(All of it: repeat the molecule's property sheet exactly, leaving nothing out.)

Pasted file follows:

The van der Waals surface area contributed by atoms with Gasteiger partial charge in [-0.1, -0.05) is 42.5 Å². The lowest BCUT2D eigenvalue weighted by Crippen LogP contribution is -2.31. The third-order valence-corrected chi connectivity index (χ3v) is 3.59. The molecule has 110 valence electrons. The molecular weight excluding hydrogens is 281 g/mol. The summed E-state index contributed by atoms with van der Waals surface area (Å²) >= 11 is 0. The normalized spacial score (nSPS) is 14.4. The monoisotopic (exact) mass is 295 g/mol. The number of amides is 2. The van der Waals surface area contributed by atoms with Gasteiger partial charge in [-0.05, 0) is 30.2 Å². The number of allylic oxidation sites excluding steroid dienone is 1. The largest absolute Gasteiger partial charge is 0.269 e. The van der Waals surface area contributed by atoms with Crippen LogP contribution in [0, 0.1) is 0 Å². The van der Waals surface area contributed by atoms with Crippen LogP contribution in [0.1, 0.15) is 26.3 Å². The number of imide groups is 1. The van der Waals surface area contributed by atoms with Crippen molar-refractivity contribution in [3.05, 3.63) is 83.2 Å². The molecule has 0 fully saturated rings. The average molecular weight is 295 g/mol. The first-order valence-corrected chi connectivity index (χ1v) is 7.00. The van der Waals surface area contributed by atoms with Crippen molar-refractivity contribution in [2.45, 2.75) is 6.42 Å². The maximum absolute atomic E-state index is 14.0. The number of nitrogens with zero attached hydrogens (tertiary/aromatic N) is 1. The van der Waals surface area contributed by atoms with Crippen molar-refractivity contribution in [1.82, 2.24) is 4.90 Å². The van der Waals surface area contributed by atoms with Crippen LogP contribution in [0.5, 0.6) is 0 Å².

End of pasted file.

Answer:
The van der Waals surface area contributed by atoms with Gasteiger partial charge in [-0.1, -0.05) is 42.5 Å². The lowest BCUT2D eigenvalue weighted by Crippen LogP contribution is -2.31. The third-order valence-corrected chi connectivity index (χ3v) is 3.59. The molecule has 110 valence electrons. The molecular weight excluding hydrogens is 281 g/mol. The summed E-state index contributed by atoms with van der Waals surface area (Å²) >= 11 is 0. The normalized spacial score (nSPS) is 14.4. The monoisotopic (exact) mass is 295 g/mol. The number of amides is 2. The van der Waals surface area contributed by atoms with Gasteiger partial charge in [-0.05, 0) is 30.2 Å². The number of allylic oxidation sites excluding steroid dienone is 1. The largest absolute Gasteiger partial charge is 0.269 e. The van der Waals surface area contributed by atoms with Crippen LogP contribution in [0, 0.1) is 0 Å². The van der Waals surface area contributed by atoms with Crippen LogP contribution in [0.1, 0.15) is 26.3 Å². The number of imide groups is 1. The van der Waals surface area contributed by atoms with Crippen molar-refractivity contribution in [3.05, 3.63) is 83.2 Å². The molecule has 0 fully saturated rings. The average molecular weight is 295 g/mol. The first-order valence-corrected chi connectivity index (χ1v) is 7.00. The van der Waals surface area contributed by atoms with Crippen molar-refractivity contribution in [2.45, 2.75) is 6.42 Å². The maximum absolute atomic E-state index is 14.0. The number of nitrogens with zero attached hydrogens (tertiary/aromatic N) is 1. The van der Waals surface area contributed by atoms with Crippen molar-refractivity contribution in [1.82, 2.24) is 4.90 Å². The van der Waals surface area contributed by atoms with Crippen LogP contribution in [0.5, 0.6) is 0 Å².